BEIRUT — Syrian President Bashar Assad said in remarks published Wednesday that U.S.-led airstrikes targeting Islamic State group militants in his country are neither serious nor efficient, claiming they have failed to produce any tangible results.
He also accused Turkey of continuing to provide direct support to the militants.
Assad spoke in a rare interview conducted Nov. 28 in Damascus with Paris Match magazine, his first in months. His comments critical of the U.S. airstrikes appear intended to give the impression that his forces are the most effective in fighting Islamic extremists.
"You can't end terrorism with aerial strikes. Troops on the ground that know the land and can react are essential," the magazine quoted Assad as saying. "That is why there haven't been any tangible results in the two months of strikes led by the coalition."
The full interview was expected to be published Thursday.
Both Assad's forces and the U.S. have been bombing Islamic State group targets in northern Syria, although U.S. officials say they don't coordinate strikes with his embattled government.
Assad said the U.S. strikes "would of course have helped had they been serious and efficient."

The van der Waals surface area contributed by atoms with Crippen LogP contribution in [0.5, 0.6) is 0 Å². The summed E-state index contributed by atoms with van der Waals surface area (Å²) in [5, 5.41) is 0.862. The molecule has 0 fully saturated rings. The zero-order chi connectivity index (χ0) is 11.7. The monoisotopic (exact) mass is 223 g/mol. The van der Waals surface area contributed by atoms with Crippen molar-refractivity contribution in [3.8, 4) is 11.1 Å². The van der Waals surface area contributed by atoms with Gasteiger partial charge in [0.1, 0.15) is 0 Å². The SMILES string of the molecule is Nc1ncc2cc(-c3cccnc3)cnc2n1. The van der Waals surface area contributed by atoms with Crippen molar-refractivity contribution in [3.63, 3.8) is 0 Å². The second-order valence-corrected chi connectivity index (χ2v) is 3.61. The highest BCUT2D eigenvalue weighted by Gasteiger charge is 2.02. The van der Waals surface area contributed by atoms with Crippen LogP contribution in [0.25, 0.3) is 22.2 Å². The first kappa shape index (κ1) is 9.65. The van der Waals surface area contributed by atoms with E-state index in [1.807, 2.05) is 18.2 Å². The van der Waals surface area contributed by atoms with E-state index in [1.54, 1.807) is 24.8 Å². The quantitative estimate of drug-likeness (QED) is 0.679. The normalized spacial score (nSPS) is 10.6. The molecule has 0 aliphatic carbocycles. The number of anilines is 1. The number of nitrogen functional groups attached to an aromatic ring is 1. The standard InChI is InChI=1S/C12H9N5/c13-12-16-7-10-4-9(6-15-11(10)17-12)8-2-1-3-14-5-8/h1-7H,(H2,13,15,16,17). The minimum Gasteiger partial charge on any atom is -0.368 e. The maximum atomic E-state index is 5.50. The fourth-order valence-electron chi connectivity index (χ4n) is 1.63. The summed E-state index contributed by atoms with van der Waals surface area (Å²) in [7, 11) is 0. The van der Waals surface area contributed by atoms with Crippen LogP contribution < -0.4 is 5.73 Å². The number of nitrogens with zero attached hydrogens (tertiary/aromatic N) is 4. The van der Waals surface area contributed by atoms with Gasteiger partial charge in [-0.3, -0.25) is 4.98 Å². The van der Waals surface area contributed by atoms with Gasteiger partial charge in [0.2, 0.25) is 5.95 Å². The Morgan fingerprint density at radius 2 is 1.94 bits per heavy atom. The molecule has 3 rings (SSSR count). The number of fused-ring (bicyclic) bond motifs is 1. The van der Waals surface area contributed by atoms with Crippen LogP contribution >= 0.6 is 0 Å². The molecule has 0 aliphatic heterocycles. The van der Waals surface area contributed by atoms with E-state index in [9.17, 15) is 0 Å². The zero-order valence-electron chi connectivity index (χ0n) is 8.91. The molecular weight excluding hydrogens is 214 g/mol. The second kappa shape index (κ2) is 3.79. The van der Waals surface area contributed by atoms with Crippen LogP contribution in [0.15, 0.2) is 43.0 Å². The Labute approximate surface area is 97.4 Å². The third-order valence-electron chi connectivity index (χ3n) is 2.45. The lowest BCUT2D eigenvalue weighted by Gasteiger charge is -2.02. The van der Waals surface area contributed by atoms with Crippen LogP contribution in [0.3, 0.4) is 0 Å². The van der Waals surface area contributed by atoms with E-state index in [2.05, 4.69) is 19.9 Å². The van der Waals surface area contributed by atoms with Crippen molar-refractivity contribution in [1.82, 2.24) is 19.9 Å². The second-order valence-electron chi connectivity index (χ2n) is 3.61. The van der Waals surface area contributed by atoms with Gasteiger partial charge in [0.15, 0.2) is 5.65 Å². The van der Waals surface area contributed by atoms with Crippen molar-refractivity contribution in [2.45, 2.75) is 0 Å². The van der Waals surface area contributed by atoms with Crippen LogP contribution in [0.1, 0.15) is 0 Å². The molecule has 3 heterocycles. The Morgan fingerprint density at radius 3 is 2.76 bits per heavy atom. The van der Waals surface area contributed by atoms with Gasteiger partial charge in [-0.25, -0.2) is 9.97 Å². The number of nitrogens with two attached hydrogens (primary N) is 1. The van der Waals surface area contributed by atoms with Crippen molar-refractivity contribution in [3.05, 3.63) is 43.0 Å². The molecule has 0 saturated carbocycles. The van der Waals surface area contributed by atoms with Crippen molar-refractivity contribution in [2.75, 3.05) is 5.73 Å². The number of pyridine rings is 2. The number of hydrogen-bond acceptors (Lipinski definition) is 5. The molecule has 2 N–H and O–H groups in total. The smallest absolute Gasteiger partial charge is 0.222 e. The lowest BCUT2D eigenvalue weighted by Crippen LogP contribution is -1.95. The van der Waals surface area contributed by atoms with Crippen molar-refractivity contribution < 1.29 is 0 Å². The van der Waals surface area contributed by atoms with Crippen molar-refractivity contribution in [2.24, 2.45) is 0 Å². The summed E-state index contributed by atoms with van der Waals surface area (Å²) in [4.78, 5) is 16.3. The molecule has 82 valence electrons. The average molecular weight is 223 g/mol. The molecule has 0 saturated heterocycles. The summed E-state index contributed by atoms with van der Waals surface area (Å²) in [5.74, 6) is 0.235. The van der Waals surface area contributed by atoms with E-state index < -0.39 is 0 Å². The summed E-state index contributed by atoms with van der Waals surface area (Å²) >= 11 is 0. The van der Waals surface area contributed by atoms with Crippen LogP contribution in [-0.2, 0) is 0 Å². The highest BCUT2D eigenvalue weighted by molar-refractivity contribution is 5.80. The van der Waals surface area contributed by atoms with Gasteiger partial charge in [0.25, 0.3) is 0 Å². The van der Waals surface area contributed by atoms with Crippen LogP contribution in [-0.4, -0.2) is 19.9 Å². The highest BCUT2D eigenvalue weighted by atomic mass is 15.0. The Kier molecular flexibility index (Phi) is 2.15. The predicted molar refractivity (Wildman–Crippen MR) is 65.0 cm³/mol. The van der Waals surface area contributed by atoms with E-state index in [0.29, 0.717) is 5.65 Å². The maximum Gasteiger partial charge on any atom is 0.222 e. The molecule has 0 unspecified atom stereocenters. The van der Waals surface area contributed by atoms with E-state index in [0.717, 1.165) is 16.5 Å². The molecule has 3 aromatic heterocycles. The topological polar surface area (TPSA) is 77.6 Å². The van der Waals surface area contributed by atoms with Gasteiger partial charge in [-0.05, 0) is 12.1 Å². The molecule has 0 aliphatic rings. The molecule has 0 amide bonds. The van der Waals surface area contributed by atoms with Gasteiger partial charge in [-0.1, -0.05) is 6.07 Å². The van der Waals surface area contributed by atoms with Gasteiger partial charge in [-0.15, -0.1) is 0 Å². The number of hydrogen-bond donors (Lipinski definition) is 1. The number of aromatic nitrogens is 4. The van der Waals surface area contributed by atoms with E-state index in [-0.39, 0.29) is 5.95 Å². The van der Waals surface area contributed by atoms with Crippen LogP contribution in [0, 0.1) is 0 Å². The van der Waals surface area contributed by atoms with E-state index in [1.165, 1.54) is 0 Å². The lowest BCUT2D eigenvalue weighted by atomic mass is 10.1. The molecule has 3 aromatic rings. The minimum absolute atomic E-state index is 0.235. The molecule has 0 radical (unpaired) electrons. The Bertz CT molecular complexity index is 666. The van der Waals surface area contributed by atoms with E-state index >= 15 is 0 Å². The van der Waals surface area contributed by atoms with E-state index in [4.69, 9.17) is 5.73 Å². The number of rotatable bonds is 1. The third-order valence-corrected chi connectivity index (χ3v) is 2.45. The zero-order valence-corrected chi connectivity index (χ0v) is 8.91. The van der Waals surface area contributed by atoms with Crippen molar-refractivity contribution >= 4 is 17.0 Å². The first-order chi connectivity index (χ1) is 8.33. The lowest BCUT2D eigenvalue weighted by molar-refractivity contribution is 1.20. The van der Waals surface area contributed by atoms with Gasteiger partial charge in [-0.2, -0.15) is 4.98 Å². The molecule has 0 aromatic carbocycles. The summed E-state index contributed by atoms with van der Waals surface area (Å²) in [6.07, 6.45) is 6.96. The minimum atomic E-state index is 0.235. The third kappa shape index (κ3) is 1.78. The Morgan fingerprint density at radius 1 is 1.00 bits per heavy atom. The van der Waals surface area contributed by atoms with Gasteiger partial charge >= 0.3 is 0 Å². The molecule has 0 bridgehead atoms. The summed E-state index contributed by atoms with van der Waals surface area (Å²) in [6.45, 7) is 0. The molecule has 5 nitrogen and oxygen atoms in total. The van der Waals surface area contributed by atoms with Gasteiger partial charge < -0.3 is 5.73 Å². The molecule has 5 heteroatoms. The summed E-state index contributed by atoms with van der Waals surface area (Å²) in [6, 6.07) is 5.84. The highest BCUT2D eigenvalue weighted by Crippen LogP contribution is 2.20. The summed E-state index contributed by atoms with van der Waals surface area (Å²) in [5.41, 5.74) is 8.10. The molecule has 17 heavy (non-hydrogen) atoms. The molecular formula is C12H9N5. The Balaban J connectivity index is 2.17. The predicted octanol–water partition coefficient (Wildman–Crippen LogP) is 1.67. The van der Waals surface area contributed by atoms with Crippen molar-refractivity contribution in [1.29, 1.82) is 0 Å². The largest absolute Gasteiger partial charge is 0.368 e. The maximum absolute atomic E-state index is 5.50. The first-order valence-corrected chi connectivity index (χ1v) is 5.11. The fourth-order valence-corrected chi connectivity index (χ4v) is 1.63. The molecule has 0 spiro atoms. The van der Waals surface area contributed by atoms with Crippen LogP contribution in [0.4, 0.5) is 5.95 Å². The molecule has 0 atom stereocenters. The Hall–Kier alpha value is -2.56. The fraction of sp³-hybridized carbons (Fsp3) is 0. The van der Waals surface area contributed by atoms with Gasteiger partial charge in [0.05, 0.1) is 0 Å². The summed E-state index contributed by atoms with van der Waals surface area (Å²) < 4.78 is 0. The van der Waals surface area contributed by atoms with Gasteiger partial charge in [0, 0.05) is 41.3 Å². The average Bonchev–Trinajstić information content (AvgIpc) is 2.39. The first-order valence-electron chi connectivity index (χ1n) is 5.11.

"We are running the ground battles against Daesh, and we have noticed no change, especially with Turkey providing direct support to these regions," he was quoted as saying, using an Arabic acronym for the group.
Assad has insisted throughout Syria's nearly 4-year-old conflict that he has been fighting foreign-inspired Islamic extremists and "terrorists" — not Syrians calling for reform and freedom. Activists say more than 200,000 people have been killed since March 2011.
Asked by the magazine about whether he was afraid of suffering the same demise as former Iraqi dictator Saddam Hussein or Libya's Moammar Gadhafi, Assad reportedly replied: "The captain doesn't think about death, or life, he thinks about saving his ship. If he thinks about sinking, everyone will die."